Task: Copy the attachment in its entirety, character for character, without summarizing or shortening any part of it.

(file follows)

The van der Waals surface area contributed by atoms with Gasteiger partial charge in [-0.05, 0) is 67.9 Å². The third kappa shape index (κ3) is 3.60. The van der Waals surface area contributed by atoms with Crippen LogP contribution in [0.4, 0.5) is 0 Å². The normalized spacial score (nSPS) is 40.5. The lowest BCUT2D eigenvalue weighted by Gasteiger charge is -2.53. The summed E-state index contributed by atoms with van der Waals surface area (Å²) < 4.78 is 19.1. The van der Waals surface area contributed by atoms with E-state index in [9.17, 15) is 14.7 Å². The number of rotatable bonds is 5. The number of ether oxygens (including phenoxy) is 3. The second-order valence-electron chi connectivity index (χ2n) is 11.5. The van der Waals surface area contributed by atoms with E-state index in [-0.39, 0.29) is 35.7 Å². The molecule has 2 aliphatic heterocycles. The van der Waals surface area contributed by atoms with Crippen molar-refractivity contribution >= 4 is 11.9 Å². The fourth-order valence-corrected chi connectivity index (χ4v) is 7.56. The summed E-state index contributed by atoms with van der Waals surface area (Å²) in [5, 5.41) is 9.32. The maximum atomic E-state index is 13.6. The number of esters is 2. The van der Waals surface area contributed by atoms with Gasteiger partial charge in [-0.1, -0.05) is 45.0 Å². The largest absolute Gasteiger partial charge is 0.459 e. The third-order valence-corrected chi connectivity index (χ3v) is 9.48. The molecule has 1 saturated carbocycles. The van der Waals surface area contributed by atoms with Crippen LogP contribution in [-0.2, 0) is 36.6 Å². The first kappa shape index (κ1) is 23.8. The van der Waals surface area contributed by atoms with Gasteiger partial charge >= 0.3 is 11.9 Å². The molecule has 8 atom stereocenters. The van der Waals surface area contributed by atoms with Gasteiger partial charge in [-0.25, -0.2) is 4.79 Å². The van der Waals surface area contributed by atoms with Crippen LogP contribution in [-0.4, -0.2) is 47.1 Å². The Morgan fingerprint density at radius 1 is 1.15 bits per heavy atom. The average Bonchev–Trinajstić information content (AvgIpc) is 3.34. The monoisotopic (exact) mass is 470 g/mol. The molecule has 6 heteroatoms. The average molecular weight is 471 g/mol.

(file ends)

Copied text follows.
The van der Waals surface area contributed by atoms with Gasteiger partial charge in [-0.05, 0) is 67.9 Å². The third kappa shape index (κ3) is 3.60. The van der Waals surface area contributed by atoms with Crippen LogP contribution in [0.4, 0.5) is 0 Å². The normalized spacial score (nSPS) is 40.5. The lowest BCUT2D eigenvalue weighted by Gasteiger charge is -2.53. The summed E-state index contributed by atoms with van der Waals surface area (Å²) < 4.78 is 19.1. The van der Waals surface area contributed by atoms with E-state index in [9.17, 15) is 14.7 Å². The number of rotatable bonds is 5. The number of ether oxygens (including phenoxy) is 3. The second-order valence-electron chi connectivity index (χ2n) is 11.5. The van der Waals surface area contributed by atoms with E-state index in [-0.39, 0.29) is 35.7 Å². The molecule has 2 aliphatic heterocycles. The van der Waals surface area contributed by atoms with Crippen molar-refractivity contribution >= 4 is 11.9 Å². The fourth-order valence-corrected chi connectivity index (χ4v) is 7.56. The summed E-state index contributed by atoms with van der Waals surface area (Å²) in [5, 5.41) is 9.32. The maximum atomic E-state index is 13.6. The number of esters is 2. The van der Waals surface area contributed by atoms with Gasteiger partial charge in [-0.1, -0.05) is 45.0 Å². The largest absolute Gasteiger partial charge is 0.459 e. The third-order valence-corrected chi connectivity index (χ3v) is 9.48. The molecule has 1 saturated carbocycles. The van der Waals surface area contributed by atoms with Crippen LogP contribution in [-0.2, 0) is 36.6 Å². The first kappa shape index (κ1) is 23.8. The van der Waals surface area contributed by atoms with Gasteiger partial charge >= 0.3 is 11.9 Å². The molecule has 8 atom stereocenters. The van der Waals surface area contributed by atoms with Gasteiger partial charge in [-0.25, -0.2) is 4.79 Å². The van der Waals surface area contributed by atoms with Crippen LogP contribution in [-0.4, -0.2) is 47.1 Å². The Morgan fingerprint density at radius 1 is 1.15 bits per heavy atom. The average Bonchev–Trinajstić information content (AvgIpc) is 3.34. The monoisotopic (exact) mass is 470 g/mol. The molecule has 6 heteroatoms. The average molecular weight is 471 g/mol.